When it begins to rain, do you lie down on the ground until the storm passes?
Probably not, but Andy Goldsworthy does. He is an artist, and a sculptor who works in the landscape, often with materials he finds where he is: usually leaves, sticks, rocks, and thorns. Most of his work is intended to be temporary, so he takes photographs and publishes illustrated books. The simplest thing he does is called a Rain Shadow. When he sees that it is beginning to rain, he lies down on the ground, or a rock, or a big tree root, and waits for the storm to pass. When he gets up, there is a human-sized print on the landscape—a dry spot where everything else is wet. It is as if he has placed a human signature on the landscape. It says, “I am here.” It says, “I matter.”
But Andy Goldsworthy’s work operates on a lot of different levels, and he invites us to look beyond the surface. He invites us to a deeper level, which got me to wondering about his process, and the time he spends creating the Rain Shadow. It is beginning to rain, and he lies down on the ground, or a road, wearing a sweater and jeans and rubber boots. The rain is cold, because he usually works in Scotland and England. Even if he has his eyes closed most of the time, he must open them at some point. And what does he see, as he is lying on the ground? Thousands and thousands of drops of rain falling right on him. That view revises the statement as a question. Not “I matter,” but “Do I matter?”
That’s a question we all ask—do I matter?
Not in the peaks, when we are pretty sure we do, but in the valleys. At the beginning of life, when we are just figuring things out, looking for our identity. In the middle of life, when we ease up on the accelerator and reflect on our lives, looking for meaning. And especially during the tough times when we are dealing with loss, with death, when we are sick, or lose our job, or someone we love, and we are walking through that valley–you know the one I mean. We need to know; do I matter?
I don’t know if Andy Goldsworthy knows the psalms, but as he is lying on the ground, in the rain, contemplating, he must be thinking something like:
When I consider the heavens, the work of Your hands,
The moon and stars You set in their courses,
what are human beings that You are mindful of them,
mortals that you care for them? (Psalm 8)
Beneath that question: do I matter? Is the deeper one: do I matter to God?
In the Gospel, we hear that Jesus was walking from the countryside with the disciples. They were accompanied by a large crowd of people who were following him because they had heard his teaching and experienced his healing, and they wanted to be with him. He was approaching the city, and as they neared the gates, they encountered a funeral, a large one we are told. The person who died was a young man, who had died before his time. His mother was there. His mother was inconsolable. In the midst of that crowd, Jesus stopped. He was filled with compassion for her grief, her loss. It mattered to him. He touched the bier, and spoke the young man into life again, and restored him to his mother. And how did that enormous crowd react? They were shocked! They were joyful! And they immediately began to tell each other: “God has looked favorably on us!” Or, another way of saying it: “We matter! We matter to God!” That was what they experienced in that moment—not only that the young man was resurrected, but that the entire community was healed by this Grace, this presence of God.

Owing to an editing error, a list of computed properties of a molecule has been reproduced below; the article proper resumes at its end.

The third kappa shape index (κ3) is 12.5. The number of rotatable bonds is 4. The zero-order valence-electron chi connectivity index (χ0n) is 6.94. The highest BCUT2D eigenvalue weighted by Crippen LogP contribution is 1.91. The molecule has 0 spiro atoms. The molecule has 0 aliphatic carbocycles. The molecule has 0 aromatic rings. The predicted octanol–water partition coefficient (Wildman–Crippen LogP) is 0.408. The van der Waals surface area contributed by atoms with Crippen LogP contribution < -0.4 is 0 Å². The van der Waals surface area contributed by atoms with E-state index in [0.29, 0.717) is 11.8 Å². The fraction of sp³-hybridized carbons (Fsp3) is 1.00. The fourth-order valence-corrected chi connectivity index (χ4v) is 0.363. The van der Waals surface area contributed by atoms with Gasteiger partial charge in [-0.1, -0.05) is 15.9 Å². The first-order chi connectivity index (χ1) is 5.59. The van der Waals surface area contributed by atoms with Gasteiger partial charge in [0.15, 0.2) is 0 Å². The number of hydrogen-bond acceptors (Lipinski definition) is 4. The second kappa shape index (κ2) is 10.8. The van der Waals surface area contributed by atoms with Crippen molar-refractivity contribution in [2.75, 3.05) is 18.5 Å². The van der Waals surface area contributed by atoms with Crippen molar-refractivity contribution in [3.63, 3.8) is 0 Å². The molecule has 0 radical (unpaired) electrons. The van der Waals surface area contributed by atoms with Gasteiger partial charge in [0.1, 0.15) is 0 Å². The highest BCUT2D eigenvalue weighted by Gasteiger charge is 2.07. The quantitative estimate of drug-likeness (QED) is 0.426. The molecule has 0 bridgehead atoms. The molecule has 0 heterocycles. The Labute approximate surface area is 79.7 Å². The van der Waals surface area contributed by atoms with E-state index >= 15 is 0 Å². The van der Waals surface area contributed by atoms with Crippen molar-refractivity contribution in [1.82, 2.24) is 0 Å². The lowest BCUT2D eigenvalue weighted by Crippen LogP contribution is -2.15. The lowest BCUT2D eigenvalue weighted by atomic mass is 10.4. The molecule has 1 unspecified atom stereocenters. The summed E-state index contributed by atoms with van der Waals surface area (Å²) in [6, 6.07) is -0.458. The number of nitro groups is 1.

A few weeks ago, I was at a funeral very much like the one in Nain. There was a large crowd at a walk for peace in memory of many young people. I was there to mourn Jorge Fuentes, the young man who was such an important member of St. Stephen’s youth program, the B-Safe program, who was shot last September while he was walking his dog, while his mother was cooking dinner. About 20 people, including adults and youth, were there representing St. John’s at the Mother’s Day Walk for Peace in Dorchester. There were nearly 700 people representing the Episcopal Diocese. In total, there were 10,000 people there.
It was rainy that day, but nobody thought to lie down on the ground and make a Rain Shadow.
It would have looked too much like a crime scene…in a neighborhood that had too many crime scenes already. But there were human images everywhere—the families and their friends who had lost someone were wearing tee shirts with the faces of those they had loved and lost. The tee shirts bore their names and the dates they were killed too young. The shirts also bore a statement like: “we’ll always love you,” or “you’re never forgotten.” You matter. You could identify family groups because they were all wearing tee shirts with the same photos–like handprints on their hearts.
We gathered together and walked three and a half miles to say: “Do they matter? Do they matter to God?” At the end of the walk, we came together to celebrate the Eucharist. That was how we experienced the compassion and presence of Jesus that day. Bishop Tom Shaw, Bishop Gayle Harris, and Bishop Barbara Harris celebrated communion in the park, as we held our umbrellas in the rain. The chalice bearers for the Eucharist were all members of Jorge Fuentes’s family. And together as a group we said, “Yes! They matter. They matter to God.” And there was healing and the promise of new life.
Andy Goldsworthy’s Rain Shadow photographs, with the outline of a figure in the landscape, can look a little lonely.
They reflect how lonely you can feel when you are engulfed by grief and a lack of certainty that you matter. Remember, no matter how lonely you feel; God’s compassion is boundless. God’s love is unconditional. You matter. You matter to God. In Baptism, you are sealed by the Holy Spirit and marked as Christ’s own forever. And no storm can wash that away.